Iowa moves to relax licensing process
Iowa relaxes licensing processes
The Week in Brief is your weekly snapshot of regulatory news and what's happening in the world of professional licensing, government technology, and public policy. In this week's regulatory news, efforts to ease licensing restrictions make strides in several states.

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Iowa set to expedite, relax licensing process

Two upcoming pieces of legislation in Iowa could help expedite the state’s licensing processes. The Second Workforce Bill would establish requirements for work-based learning programs while directing licensing boards to develop procedures that hasten the professional licensing process for spouses of active-duty members of the military, as other states have done recently. Another bill on workforce and tort reform aims to help unemployed Iowans get back in the workforce faster.

As the Iowa Association of Business and Industry reports, modernizing Iowa’s employment insurance system and “turning it into a re-employment system” is a top priority for businesses in the state. The bill would also shorten the duration for an individual to qualify for unemployment benefits from six months to four months and add a one-week waiting period before a person is eligible for benefits. Read more about the bills here.

Idaho poised to allow expungement of old disciplinary actions

Idaho’s House Bill 612 will allow authorities responsible for licensing to assess and grant requests for “expunging disciplinary actions previously imposed on someone’s occupational license.” According to the Idaho Freedom Foundation, the disciplinary actions delivered by licensing authorities are sometimes issued for comparatively mild offenses including failing to renew licenses in a timely manner or failing to finish required continuing education. In the case of such offenses, a successful request would have to target a disciplinary action at least three years old after the requester met the terms of the action without any subsequent violations. Learn more about the bill, which passed third reading last week, at the Idaho Legislature.

Burgum pledges to cut licensing red tape in North Dakota

Signaling a move towards more efficient regulatory processes, North Dakota’s governor pledged to cut red tape at licensing boards in his State of the State address last week. “Over the next year, our administration will continue to work with businesses, associations, and licensing boards to cut red tape,” Governor Doug Burgum said in his address. “We can and must be dedicated to creating the most open and transferrable occupational licensing system in the nation.” Burgum also discussed expanding North Dakota’s automation tax credit, explaining that transforming undesirable jobs into automated processes and reskilling workers is essential for dependable, long-term careers in the state. Read his full address on the state’s website and read about it at U.S. News and World Report.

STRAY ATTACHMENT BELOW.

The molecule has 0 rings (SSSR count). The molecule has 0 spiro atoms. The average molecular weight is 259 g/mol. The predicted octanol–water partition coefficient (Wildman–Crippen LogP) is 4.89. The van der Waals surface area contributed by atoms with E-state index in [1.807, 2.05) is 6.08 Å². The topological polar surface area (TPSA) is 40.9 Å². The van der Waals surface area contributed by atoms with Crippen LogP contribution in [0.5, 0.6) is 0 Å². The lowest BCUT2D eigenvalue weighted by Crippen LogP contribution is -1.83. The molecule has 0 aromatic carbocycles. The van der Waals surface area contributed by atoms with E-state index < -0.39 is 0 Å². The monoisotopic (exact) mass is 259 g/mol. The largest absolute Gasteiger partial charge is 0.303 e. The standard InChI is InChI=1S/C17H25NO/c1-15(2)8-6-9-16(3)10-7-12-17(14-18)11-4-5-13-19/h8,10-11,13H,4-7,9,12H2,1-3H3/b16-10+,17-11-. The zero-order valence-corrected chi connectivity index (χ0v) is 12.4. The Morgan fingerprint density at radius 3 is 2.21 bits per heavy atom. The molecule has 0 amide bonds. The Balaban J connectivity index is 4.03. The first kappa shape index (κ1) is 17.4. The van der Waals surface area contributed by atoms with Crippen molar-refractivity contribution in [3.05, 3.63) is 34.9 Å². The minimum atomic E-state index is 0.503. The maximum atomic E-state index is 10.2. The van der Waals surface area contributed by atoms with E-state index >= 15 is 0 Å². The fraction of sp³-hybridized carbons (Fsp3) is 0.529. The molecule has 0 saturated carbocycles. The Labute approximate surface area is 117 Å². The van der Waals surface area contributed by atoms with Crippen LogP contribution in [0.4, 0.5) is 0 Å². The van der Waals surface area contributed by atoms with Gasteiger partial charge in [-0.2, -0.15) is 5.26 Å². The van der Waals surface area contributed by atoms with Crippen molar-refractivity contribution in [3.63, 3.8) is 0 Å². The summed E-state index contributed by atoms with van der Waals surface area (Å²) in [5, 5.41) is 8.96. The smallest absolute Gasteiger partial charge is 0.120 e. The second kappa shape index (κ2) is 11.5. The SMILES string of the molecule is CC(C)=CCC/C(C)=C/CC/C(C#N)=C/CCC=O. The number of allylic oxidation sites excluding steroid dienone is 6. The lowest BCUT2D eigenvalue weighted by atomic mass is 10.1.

Legislation to speed up professional licensure passes Illinois Senate

Legislators in Illinois hope new laws will cut red tape for new professionals entering the workforce in the state. Senate Bill 670 would require the Illinois Department of Financial and Professional Regulation to process complete applications within four weeks and would hasten licensure for accountants, speech pathologists, health care workers, and certain other professionals. The legislation was introduced after hearing word from Complaints over long professional licensing processes among stare residents spurred the legislation, which now moves to the House for further consideration. Read more at The Southland Journal.

Woman convicted of cancer charity theft gets pharmacy technician license

Also in Iowa, a woman convicted in 2017 for stealing nearly $4,000 from a cancer charity has been granted a license to work as a state-approved pharmacy technician. The approval process for a license in the state would have required the woman to disclose any previous convictions, including the 2017 cancer charity theft conviction. The woman was sentenced to five years in prison after pleading guilty to a felony theft charge, but was instead placed on a five-year probation as the prison term was suspended at the time of sentencing. Learn more at the Iowa Capital Dispatch.

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Ariel Visconti
Written byAriel Visconti
Ariel Visconti researches and writes on government and politics, regulation, occupational licensing, and emerging technologies.


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